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This Week in Content Marketing: Facebook’s Move to Swallow Publishers


PNR: This Old Marketing with Joe Pulizzi and Robert Rose can be found on both iTunes and Stitcher.

In this week’s episode, Robert and I discuss two large venture capital investments in the content marketing technology space – Percolate and Kapost. We also debate whether Facebook’s launch of its Instant Articles service represents the end of times for publishers or a stairway to heaven. After discussing whether brands could really create a Mad Men-type show, Robert and I rant and rave about Adobe’s new audio white papers and a huge media purchase by one of the world’s largest action sports retailers. We wrap up the show with a #ThisOldMarketing example from Poor Richard’s Almanack.

This week’s show

(Recorded live May 18, 2015; Length: 55:02)

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1. Content marketing in the news

  • Showing PNR listeners some love (4:52): We love our PNR listeners. That’s why we’re giving you some extra love. Listen to the podcast to find out about an exclusive discount – just for you!
  • Money, money, money – money… but really content marketing? (7:11): Content marketing technology firm Percolate has announced that it has raised $40 million in Series C financing. This latest round of venture capital investment brings Percolate’s total funding to $74.5 million. Kapost also announced it has secured $10.25 million in new funding to accelerate the company’s growth. Robert noticed that both Percolate and Kapost have eschewed content marketing to focus on their own big-picture concepts like “marketing content.” Robert and I discuss what it means to be “the marketing system of record” and whether or not a single technology tool can manage this far-reaching role.
  • Why Facebook’s news experiment matters to readers (19:24): Facebook’s new plan to host news publications’ stories directly on its site is significant, not because of page views, advertising revenue or the number of seconds it takes for an article to load. It is about who owns the relationship with readers. So says The New York Times UpShot column. This raises some serious journalistic questions about which articles get shown on Facebook and which get ignored. Robert and I ponder the pros and cons of media companies posting their content on Facebook and Google.
  • Could a brand make the next Mad Men? (30:32): A new article by Aaron Taube on Vice questions if a popular TV show like AMC’s Mad Men could ever be produced by a brand. After interviewing a number of marketing and branding experts, he comes to the conclusion that it couldn’t happen because brands have a different agenda – usually to sell something – that colors how they craft content. Robert and I disagree with his contention that the future will be filled with “insipid, brand-safe drivel.” TV and radio shows have had sponsors for almost as long as these media have been around. We believe it is possible for a brand to create a show like Mad Men.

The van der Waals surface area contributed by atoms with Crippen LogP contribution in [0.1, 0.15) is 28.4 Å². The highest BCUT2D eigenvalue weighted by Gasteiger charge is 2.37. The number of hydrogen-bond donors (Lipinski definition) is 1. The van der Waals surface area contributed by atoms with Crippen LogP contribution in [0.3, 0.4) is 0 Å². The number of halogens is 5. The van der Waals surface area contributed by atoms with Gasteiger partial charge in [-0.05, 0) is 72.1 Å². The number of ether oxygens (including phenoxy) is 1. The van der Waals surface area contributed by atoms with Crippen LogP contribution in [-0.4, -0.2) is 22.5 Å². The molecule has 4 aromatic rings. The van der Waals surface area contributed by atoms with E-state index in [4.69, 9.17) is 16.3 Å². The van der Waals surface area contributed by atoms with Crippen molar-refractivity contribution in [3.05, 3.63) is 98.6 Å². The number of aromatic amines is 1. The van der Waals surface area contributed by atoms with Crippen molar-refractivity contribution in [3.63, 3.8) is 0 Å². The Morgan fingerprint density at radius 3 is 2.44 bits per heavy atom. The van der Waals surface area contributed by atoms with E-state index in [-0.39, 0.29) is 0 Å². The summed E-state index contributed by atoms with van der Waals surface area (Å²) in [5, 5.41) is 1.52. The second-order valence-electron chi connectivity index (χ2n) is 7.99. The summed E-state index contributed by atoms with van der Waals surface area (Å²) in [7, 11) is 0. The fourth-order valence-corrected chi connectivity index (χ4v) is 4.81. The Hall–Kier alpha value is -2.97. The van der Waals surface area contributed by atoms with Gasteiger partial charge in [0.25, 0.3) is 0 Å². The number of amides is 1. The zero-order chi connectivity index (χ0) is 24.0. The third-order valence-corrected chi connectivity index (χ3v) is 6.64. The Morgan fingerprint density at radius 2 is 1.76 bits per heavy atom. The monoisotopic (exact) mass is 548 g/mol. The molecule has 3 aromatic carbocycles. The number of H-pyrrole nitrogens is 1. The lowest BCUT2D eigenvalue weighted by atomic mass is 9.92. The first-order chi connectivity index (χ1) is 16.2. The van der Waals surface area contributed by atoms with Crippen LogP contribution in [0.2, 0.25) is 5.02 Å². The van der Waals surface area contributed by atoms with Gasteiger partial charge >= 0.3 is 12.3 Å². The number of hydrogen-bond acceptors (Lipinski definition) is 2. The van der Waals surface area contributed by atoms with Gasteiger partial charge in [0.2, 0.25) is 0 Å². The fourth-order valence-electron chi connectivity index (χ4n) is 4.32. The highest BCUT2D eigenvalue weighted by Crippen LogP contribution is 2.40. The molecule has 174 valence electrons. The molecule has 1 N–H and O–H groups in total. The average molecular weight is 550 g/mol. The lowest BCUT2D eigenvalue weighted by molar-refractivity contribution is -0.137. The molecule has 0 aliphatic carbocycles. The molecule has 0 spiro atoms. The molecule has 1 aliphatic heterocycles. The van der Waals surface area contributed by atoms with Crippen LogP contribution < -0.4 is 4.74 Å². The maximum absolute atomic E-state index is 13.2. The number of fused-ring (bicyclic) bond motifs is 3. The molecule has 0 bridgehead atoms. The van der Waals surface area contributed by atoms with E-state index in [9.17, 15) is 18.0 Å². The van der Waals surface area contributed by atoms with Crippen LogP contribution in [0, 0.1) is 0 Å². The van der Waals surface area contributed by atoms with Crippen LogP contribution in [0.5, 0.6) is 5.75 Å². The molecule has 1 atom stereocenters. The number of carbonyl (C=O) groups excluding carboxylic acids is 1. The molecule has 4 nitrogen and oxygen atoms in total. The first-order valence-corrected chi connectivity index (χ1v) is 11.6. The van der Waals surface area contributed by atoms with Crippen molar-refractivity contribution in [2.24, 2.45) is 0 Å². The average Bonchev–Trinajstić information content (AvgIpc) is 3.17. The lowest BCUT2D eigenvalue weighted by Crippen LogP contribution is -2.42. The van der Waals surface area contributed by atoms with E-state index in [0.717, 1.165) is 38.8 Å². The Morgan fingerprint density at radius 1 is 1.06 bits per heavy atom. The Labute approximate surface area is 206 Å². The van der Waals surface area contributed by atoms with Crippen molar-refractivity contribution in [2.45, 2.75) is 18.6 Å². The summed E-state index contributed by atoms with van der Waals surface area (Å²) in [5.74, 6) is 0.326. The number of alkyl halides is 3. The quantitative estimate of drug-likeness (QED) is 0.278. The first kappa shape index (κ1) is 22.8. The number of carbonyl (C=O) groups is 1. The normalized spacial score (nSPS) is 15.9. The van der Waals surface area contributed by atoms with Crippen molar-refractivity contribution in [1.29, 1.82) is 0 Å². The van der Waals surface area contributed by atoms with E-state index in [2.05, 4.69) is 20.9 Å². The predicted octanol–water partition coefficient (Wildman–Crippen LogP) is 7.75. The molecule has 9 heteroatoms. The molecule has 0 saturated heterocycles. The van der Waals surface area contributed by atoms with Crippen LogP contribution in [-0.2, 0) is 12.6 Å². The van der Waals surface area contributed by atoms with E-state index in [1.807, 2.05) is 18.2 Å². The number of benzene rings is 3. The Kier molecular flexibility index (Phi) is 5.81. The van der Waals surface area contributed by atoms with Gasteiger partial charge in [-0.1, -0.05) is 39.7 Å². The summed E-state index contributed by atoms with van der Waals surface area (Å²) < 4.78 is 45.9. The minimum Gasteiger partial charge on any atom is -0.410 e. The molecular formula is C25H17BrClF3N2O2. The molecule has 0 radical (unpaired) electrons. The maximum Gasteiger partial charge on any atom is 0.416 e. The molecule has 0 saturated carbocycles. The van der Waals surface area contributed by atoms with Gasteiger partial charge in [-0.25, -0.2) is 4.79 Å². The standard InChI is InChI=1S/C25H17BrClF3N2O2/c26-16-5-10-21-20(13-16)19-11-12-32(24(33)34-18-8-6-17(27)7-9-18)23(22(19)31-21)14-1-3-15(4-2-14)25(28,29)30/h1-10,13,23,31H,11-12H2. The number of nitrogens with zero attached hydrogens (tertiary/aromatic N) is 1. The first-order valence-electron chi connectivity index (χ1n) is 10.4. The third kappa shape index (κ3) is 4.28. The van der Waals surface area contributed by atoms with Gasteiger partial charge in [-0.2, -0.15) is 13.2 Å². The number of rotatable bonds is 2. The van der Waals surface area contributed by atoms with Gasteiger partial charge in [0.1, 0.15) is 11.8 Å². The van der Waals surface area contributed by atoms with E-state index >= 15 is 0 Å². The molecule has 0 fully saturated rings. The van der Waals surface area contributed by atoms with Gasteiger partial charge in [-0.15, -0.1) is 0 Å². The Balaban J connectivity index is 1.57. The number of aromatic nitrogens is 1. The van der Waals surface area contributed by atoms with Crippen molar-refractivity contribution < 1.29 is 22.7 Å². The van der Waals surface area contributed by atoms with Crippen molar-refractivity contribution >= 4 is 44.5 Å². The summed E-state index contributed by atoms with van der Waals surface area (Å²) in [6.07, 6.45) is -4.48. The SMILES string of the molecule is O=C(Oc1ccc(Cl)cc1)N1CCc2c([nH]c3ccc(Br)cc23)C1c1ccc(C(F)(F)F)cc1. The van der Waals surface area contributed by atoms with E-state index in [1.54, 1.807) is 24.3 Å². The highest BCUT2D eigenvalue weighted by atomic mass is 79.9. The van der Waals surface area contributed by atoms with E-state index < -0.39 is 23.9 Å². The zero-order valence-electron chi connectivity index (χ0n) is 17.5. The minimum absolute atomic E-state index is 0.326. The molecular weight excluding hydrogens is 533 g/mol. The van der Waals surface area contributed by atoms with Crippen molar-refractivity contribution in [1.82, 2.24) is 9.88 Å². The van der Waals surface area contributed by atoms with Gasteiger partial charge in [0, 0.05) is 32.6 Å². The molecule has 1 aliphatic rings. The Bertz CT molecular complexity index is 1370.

2. Sponsor (38:49)

  • This Old Marketing is sponsored by ConnectiveDX (formerly ISITE Design), an agency that helps organizations bring together the customer insight, design, and technology capabilities necessary to build delightful digital experiences. It’s offering a new report entitled Creating Connected Experiences that outlines seven essential digital experience competencies, shares relevant data and insights on the shifting digital landscape, delivers best practices for delivering digital experiences that differentiate, and provides tips and tools for mapping customer insight, vision and content. Learn more at


3. Rants and raves (41:53)

  • Joe’s rant/rave: Adobe is promoting a new series of “audio white papers” that promises to teach marketing professionals how to develop a mobile app marketing strategy in only 10 minutes per session. One of them is narrated by Malcolm McDowell, who brings a new level of gravitas to “the voice in your head.” I love the format, which is ideal for busy people, and I’m glad to see they’re amplifying it with native advertising. But Adobe could have done much more to take advantage of the strengths of this medium – such as rewriting the papers for the spoken word.

  • Robert’s rave: Robert gives a big thank you to Roger C. Parker for his wonderful review of Experiences: The 7th Era of Marketing, Robert’s new book with Carla Johnson. Robert says the level of effort Roger put into writing his detailed Amazon review was extraordinary. He also gives kudos to Roger for doing an eloquent job of summarizing the book’s focus.
  • Robert’s rave: The SurfStitch Group is the world’s largest online action sports and youth apparel online retailer. It has now become a media company with its recent acquisition of two surf lifestyle magazines. Robert cites this as an example of something he and I have been talking about on this podcast: A brand buying an existing content platform and its audience rather than attempting to build one from scratch.

4. This Old Marketing example of the week (49:07)

  • Poor Richard’s Almanack: Benjamin Franklin published the yearly Poor Richard’s Almanack under the pseudonym of Richard Saunders from 1732 to 1758 to help promote his printing business. It contained a mixture of seasonal weather forecasts, practical household hints, puzzles, and other entertaining and useful information. It was a best seller for the American colonies, with print runs of up to 10,000 per year. Franklin did such a great job at creating needed, valuable, and entertaining content for his audience that it became recognized, respected, and successful in its own right. This publication is the oldest example of content marketing we’ve discovered, which makes it an excellent example of This Old Marketing.


For a full list of PNR archives, go to the main This Old Marketing page.

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